Documenting webapi with Swagger

If you’ve ever worked with webservices, chances are you’ve run into WSDL ( In the webapi world you don’t get so much out the box – this is where swagger can help expose test methods, documentation and a lot more.

For projects you can make use of a library: Install via nuget and you get a UI allowing a configurable interaction with all the webapi methods in your solution:

The swagger UI:
swagger ui

The test controller and methods:
webapi methods

All pretty simple stuff – how about if you want to secure things?
An example scenario might be you only want swagger accessible if you are visiting via http://localhost (or a loopback url).

It’s straight forwards if you implement a custom webapi DelegatingHandler.

This then needs wiring into the webapi request pipelines. In your WebApiConfig file (OTB in your solution in the folder: App_Start) add:

In the TestController example above we had several httpPost methods available – to enable this functionality you need to allow the routes to include the {action} url chunk.

Azure webapi’s are now compatible with swagger – see for more info.

Grunt and gulp tasks in visual studio 2015 – libsass error

One of the neat features baked into the new Visual Studio is the ability to run grunt and gulp tasks. This can be done on demand via the Task Runner Explorer or tied into build events.

Some simple steps for getting started with Grunt are:

All pretty cool, if it works! If you’ve got a version of node installed be aware that Visual Studio also ships with its own. It took me a while to track down so thought it worth sharing. If you receive errors when trying to run these tasks eg:

Then try swapping the options so that $(PATH) is higher priority than the MS Web tools option:



This was found with some help from:

No Sitecore logs, no Event log entries and no working site?

It’s not a nice place to be I’m sure you’ll agree!

Before we go on, I can’t guarantee one size will fix all!! This worked (well, fixed) our setup – it’s by no means the only way to solve the scary place of no working site.

In our setup we make use of the IIS URL Rewrite module. Under the hood this maps some xml within the web.config to the rules it applies. If for any reason you’ve goofed up this config, easily done with rogue config transforms or general typo’s, then you may have broken this IIS feature. The giveaway, when you double click the feature in IIS you receive an error message.

The reason for posting – this took me a while to track down the first time, now it’s my go-to verification if we don’t get any Sitecore logs or Event log entries.

The issue here isn’t really related to Sitecore, the lack of Sitecore logs is simply another symptom of the problem.

Moq – the basics

During a recent XP programming course we made use of the Moq’ing framework. I’d not used this before so tried to come up with some example moq basic tests. There are several tutorials on the internet which offer up the basics so do hunt around. Hopefully the following provides some simple examples for people to get started with.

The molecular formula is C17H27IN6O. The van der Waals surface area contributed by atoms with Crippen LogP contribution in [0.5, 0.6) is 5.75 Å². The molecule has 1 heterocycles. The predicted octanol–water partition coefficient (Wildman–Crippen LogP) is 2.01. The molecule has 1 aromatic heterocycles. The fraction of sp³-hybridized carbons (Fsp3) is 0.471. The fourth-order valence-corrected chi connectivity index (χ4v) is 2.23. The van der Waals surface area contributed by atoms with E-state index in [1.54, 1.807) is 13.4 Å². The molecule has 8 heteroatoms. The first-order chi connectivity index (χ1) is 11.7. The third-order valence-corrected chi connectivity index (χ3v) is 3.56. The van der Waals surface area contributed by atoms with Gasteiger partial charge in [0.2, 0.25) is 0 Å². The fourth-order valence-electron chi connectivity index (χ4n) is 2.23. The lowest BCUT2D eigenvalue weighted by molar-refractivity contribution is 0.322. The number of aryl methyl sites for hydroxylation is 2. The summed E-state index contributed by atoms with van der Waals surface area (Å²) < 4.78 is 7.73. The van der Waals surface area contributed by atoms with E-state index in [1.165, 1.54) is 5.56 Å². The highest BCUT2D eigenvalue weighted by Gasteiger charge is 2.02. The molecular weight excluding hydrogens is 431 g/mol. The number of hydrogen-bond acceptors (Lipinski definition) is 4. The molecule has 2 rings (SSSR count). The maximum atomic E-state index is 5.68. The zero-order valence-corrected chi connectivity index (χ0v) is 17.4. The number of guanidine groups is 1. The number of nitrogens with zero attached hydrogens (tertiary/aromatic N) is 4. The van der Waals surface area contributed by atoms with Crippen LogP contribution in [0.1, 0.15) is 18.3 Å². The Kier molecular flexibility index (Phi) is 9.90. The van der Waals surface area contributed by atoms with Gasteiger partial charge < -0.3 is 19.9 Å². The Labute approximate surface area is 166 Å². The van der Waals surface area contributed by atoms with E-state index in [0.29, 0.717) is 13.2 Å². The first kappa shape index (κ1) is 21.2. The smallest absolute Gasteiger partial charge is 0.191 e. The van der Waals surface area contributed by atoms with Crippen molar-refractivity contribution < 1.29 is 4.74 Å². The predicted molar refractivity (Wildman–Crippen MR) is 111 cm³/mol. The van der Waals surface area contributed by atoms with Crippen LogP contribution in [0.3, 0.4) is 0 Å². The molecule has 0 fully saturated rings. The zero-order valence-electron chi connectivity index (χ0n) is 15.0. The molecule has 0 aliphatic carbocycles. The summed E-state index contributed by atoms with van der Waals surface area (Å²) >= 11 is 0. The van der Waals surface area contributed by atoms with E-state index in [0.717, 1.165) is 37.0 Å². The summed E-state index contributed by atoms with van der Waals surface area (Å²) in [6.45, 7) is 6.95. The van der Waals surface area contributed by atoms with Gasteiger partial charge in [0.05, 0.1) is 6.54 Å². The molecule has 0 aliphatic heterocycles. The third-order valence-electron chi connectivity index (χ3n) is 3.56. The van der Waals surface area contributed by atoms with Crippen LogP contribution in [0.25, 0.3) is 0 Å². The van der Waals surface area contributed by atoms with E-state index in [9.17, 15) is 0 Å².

The following code relies on the following assemblies:

The real crux of TDD is that you program your functionality to interfaces – here we have a simple interface and dto:

Note the importance of the virtual property in MyObject will be highlighted in the tests. In the following examples not all the tests pass – this is intentional! Failing tests are included to demonstrate specific features of Moq. Apologies for the long dump of test code – the idea is really to copy it into a test class and let NUnit do the work.

Here is the expected results when evaluated in NUnit:

Adding functionality to interfaces with extension methods

When building large scale applications a very useful design pattern to adopt is dependency injection. An example of this is programming to interfaces such that the implementation of each interface can be interchanged.

In this post I will demonstrate some examples of how you can go about adding functionality to interfaces with extension methods.

Consider the following example with some demo interfaces and classes:

This is all well and good – the user can write log entries with the following line:

So, how can we achieve:

The interface cannot contain any implementation. One solution would be to use abstract classes for the base class however that goes against the principal of programming to interfaces.

How about extension methods? Using the following examples we can add these shorthand methods to our ILog hiding some of the complexity / repeated code:

If you setup the extension methods in the same namespace as your interface, you will now have available:

Add ITemplate content to a controls markup

When building web controls, a common scenario is how to cascade control parameters to the control from the markup (or code-behind). Within Sitecore controls this is typically the Field you want to render.

This approach to programming controls works very well until the set of parameters becomes very long or the control doesnt need to know about each parameter. Consider embedding a flash movie, the number of parameters to code could be huge.

In the flash example, often the parameters aren’t needed by your c# code, instead they just to be rendered to the markup.

One useful tip is that you can get information from your code behind into the template markup eg

To build the control you need to add the following attribute:

And then the template you want to use:

The content of the template can be extracted as a string with the following:

Note, based on the chosen implementation, you may not need the content of the template as a string. Instead you could simply instantiate to the control’s child controls